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From "Hough, Adriaan" <>
Subject tomcat ssl with client cerfiticates - solution
Date Wed, 16 Apr 2003 10:53:39 GMT
hi all

yes, i've got tomcat standalone running with ssl and client certificates.
i've seen a lot of questions about this, but no working solutions, so i
thought i'd share mine with you. keep in mind, though, that i'm an ssl
novice, so some of the things i say might not be entirely correct. but hey,
it works!

the way i see it, is there is basically two parties involved in the
scenario: the server, and the client. since we're implementing ssl with
client certificates, both the server and the client should have certificates
to prove their identities. now, unless the client simply takes the server's
certificate on face value, and the server the same for the client, we need
to introduce an additional entity (or two): the certification authority. the
ca is supposed to be a third party that can vouch for the authenticity of a
certificate. thus, the client may require the server's certificate to have
been signed by a specific ca, and the server may in return require the
client's certificate to have been signed by (possibly) another ca.

i'll only describe the simplest scenario, where the client trusts any
certificate that the server chooses to pass to it. this will leave us with
three parties: the server (with its certificate), the client (with its
certificate) and the ca that the server trusts to verify client

scenario: client trusts everybody
note: i've got jdk 1.3.1, tomcat 4.1.18, jsse 1.0.3_01 and openssl 0.9.6g
installed on my system.

first, create a self signed certificate to identify your server:
1) execute "keytool -genkey -alias tomcat -keyalg RSA -keystore
/anywhere/server.keystore" (tomcat requires the password to be "changeit").

next, you need to create the ca:
2) execute "openssl req -new -newkey rsa:512 -nodes -out ca.req -keyout
3) execute "openssl x509 -trustout -signkey ca.key -days 365 -req -in ca.req
-out ca.crt".

now you can create the client's certificates, and have them signed by the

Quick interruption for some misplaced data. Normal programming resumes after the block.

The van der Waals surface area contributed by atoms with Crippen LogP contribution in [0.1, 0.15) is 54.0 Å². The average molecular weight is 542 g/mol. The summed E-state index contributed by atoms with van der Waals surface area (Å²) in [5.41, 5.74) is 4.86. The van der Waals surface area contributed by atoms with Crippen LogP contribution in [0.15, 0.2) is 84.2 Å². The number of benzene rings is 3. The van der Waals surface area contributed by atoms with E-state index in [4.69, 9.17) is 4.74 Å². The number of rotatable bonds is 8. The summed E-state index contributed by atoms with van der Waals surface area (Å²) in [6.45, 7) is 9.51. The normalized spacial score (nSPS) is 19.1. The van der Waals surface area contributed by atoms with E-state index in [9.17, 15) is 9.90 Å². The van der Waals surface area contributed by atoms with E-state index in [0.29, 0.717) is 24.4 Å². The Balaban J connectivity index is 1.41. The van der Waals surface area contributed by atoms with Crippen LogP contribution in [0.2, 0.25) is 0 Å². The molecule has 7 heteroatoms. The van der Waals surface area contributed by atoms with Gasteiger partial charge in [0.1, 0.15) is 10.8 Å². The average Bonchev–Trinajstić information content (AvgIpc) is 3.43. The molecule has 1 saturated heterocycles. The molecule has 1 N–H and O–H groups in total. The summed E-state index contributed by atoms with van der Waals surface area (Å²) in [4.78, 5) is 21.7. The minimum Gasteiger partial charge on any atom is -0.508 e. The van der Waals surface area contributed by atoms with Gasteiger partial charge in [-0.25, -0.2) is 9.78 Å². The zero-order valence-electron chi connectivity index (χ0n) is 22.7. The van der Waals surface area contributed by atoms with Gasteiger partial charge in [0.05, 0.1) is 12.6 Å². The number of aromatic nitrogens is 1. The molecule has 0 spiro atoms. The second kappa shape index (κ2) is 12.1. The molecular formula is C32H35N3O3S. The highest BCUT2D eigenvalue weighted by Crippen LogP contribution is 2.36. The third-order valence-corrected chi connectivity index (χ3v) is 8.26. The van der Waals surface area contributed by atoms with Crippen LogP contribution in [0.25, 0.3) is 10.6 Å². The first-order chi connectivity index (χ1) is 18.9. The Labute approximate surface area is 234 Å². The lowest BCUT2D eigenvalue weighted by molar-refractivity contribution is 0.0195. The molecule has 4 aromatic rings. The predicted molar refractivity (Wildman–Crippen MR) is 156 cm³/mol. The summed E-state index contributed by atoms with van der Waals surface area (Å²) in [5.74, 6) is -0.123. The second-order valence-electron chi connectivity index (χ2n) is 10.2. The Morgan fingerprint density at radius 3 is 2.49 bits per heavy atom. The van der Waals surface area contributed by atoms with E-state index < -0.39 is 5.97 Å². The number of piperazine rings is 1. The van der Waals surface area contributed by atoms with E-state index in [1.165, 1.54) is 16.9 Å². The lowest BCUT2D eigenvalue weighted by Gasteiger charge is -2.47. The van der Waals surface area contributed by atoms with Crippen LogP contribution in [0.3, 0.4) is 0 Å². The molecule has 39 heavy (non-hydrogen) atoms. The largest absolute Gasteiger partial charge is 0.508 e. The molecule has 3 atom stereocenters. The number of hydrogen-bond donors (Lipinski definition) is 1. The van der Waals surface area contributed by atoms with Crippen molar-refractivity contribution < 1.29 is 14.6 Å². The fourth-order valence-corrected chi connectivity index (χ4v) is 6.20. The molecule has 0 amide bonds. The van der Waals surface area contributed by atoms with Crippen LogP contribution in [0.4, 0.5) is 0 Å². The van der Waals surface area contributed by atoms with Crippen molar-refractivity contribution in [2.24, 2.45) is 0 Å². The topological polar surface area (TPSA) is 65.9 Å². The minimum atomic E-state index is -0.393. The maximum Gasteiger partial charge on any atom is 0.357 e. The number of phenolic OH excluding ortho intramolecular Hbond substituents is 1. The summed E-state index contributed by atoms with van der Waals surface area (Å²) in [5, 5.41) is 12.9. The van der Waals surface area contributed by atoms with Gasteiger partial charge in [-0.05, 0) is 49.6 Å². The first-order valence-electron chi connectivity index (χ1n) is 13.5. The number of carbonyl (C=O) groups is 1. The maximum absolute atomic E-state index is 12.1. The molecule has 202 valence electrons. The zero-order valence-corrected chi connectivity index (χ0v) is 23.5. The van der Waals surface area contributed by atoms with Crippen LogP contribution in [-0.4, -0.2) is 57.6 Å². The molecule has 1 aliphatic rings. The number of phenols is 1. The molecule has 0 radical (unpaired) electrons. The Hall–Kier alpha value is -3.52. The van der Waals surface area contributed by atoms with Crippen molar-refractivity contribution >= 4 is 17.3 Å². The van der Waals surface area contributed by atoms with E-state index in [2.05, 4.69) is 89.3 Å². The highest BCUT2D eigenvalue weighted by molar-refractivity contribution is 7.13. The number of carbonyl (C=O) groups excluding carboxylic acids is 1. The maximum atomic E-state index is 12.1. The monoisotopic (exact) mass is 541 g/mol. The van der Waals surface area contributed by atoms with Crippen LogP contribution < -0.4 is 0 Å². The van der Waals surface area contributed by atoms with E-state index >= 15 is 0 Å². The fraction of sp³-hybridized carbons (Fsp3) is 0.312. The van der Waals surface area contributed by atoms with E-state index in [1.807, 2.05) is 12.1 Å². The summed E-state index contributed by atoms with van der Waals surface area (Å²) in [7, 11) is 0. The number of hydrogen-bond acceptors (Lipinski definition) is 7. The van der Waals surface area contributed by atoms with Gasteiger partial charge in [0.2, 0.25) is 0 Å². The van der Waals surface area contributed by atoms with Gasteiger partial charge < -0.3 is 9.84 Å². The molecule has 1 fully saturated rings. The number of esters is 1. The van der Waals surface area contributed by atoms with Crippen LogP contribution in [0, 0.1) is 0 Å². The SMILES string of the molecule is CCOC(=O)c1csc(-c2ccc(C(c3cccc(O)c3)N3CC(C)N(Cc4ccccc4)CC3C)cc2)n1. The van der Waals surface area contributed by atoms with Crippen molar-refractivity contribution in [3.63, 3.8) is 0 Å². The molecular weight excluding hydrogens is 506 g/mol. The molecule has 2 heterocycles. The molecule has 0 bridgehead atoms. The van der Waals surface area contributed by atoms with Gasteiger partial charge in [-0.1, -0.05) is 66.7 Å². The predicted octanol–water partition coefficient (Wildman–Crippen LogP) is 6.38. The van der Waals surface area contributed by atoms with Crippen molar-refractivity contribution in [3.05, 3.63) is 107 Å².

4) execute "openssl req -new -newkey rsa:512 -nodes -out client.req -keyout
5) execute "openssl x509 -CA ca.crt -CAkey ca.key -req -in client.req -out
client.crt -CAcreateserial"

tomcat reads the list of trusted ca's from a file called
<$JAVA_HOME/jre/lib/security/cacerts>. to add our ca to this list, you will
need to do the following:
6) execute "keytool -import -keystore $JAVA_HOME/jre/lib/security/cacerts
-file ca.crt -alias ClientCA" (the default installed password is

all that remains, is to configure tomcat for ssl, and tell it where to find
its certificates:
7) modify the server.xml as described at
8) change the ssl connector as follows: <Factory
clientAuth="true" protocol="TLS" keystoreFile="/anywhere/server.keystore"/>.

that's it. now, whenever a client connects to the server, the server will
send its own certificate (from </anywhere/server.keystore>) along with a
list describing all ca's that it trusts (from
<$JAVA_HOME/jre/lib/security/cacerts>). the client should then return a
certificate (client.crt) that was signed by one of these ca's.

to verify your setup, start tomcat with JAVA_OPTS="",
and do the following:
*) execute "openssl s_client -cert client.crt -key client.key -connect
note: i was unable to test this with internet explorer 5.50 - it never used
the certificates i imported (both ca & client certificates, converted with
"openssl x509 -in ca.crt -out ieca.crt -outform DER" etc.).

the tomcat configuration described above will require all clients to present
certificates for all resources on the server. if you require client
certificates for only some resources, you should rather set
clientAuth="false" (step 8), and specify "CLIENT_CERT" as login method in
the web application's deployment descriptor (described in the servlet


adriaan hough

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